Many of Friday's papers lead with Labour's decision to scrap a pledge to spend £28bn a year on green investment if it wins the next election. The Financial Times says the change is part of an attempt to "draw a line under a political dispute over how much [the] party would borrow if it returned to power". It adds that party leader Sir Keir Starmer sought to pin the blame for the U-turn on financial constraints following Liz Truss's premiership in 2022, quoting him saying that "as conditions change, you adjust your position".
The Guardian calls the move "the most controversial U-turn of Keir Starmer's leadership" and says it has prompted an angry response from environmental groups, trade unions and some in the energy sector. The paper quotes the Unite union saying Labour risks "outsourcing their policy-making to the Conservatives" and the energy industry's trade group saying it is concerned about the reduced ambition for "the future of our sector in the UK".
Labour's new policy amounts to just £5bn worth of investment in green industries a year, according to the Times. The paper reports that shadow climate secretary Ed Miliband opposed the U-turn at a meeting on Tuesday, though adds that he accepted Sir Keir's final decision.
The headline in the Daily Mail asks, "Can you ever believe a word Sir U-turn says?". The paper says the change comes just days after the Labour leader insisted that higher levels of investment were desperately needed, adding that he is now facing a "credibility crisis".
The Daily Express says a Tory source has accused Sir Keir of using the death of Brianna Ghey, a transgender teenager who was murdered in a park in February last year, to "distract from his party's chaos". On Wednesday, Sir Keir criticised Prime Minister Rishi Sunak for making a joke about the "definition of a woman" while Brianna's mother was in Parliament. The Express quotes the source claiming Sir Keir is using "dirty politics".
An average of 119 operations a day are currently being carried out on children with tooth decay, according to the Daily Mirror. The paper quotes British Dental Association chair Eddie Crouch saying that the "oral health gap is widening for our youngest patients".
The i reports that the Post Office has said it is investigating claims it wrongly prosecuted former sub-postmasters because of faults with its Capture IT system. It comes weeks after an ITV drama drew increased public attention to the scandal caused by the Horizon system, which saw hundreds of sub-postmasters wrongfully prosecuted after money appeared to go missing from their branches.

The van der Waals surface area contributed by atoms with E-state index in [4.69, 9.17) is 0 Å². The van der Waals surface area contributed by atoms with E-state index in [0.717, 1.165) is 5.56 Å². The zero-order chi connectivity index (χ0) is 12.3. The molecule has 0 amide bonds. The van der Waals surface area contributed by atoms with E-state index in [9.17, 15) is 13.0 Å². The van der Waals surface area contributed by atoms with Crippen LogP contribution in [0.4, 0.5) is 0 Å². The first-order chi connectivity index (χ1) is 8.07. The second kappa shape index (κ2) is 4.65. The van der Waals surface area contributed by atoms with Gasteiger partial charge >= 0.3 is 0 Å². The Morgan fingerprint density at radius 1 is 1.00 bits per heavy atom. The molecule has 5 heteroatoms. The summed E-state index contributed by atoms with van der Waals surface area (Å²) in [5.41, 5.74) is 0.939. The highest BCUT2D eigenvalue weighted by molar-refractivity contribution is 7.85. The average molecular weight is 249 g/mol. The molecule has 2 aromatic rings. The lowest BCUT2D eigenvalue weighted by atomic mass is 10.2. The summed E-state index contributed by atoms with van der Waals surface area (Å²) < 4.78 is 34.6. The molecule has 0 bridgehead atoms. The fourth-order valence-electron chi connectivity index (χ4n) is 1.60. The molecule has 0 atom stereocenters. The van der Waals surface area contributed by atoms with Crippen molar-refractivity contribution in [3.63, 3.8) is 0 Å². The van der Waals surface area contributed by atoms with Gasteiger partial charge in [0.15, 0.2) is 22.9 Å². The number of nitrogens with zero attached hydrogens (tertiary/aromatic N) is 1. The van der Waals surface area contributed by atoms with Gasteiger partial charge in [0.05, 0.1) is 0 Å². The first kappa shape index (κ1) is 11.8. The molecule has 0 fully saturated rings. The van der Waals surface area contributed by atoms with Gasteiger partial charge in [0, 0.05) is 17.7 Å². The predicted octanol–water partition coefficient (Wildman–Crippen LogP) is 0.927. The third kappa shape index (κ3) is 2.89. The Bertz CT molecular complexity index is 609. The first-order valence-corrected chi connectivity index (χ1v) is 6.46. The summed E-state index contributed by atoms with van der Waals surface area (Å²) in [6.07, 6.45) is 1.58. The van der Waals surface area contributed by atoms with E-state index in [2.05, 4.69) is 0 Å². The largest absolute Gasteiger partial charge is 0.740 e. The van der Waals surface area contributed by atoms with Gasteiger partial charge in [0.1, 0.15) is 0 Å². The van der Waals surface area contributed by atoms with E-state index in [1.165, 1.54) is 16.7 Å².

A conspiracy theorist's claim that the Manchester Arena bombing was faked has been called "absurd and fantastical" by a judge, according to the Metro. Richard Hall, currently being sued by a father and daughter who were injured in the attack, claimed the attack was part of a government exercise and that survivors lied about their injuries. The paper says Mr Hall is alleged to have filmed victims at their workplaces and homes and is being sued for harassment, misuse of private information, and data protection.
The Daily Telegraph leads on claims that US President Joe Biden's memory is now so poor he struggles to recall when he was vice president. Mr Biden, who is 81 and has long faced questions about his possible cognitive decline, was interviewed by lawyers in October as part of an investigation into his handling of classified documents. A final report following the investigation said he should not be prosecuted because jurors would listen to him and conclude he was simply a "well-meaning, elderly man with a poor memory".
Football fans have reacted with fury over plans to trial a "blue card" that would see players sent to a sin bin for a 10-minute cool-off period, according to the Sun. The paper says the move would add to the "confusion" caused by the video assistance referee system, which critics have said slows down the game and fails to improve the quality of the decisions made.
And the Daily Star reports that DJ Paul Gambaccini has declared war on "frisky foxes", accusing them of making noise and urinating on his newspapers. It quotes Gambaccini saying he "wouldn't wish [his experience] on anyone".
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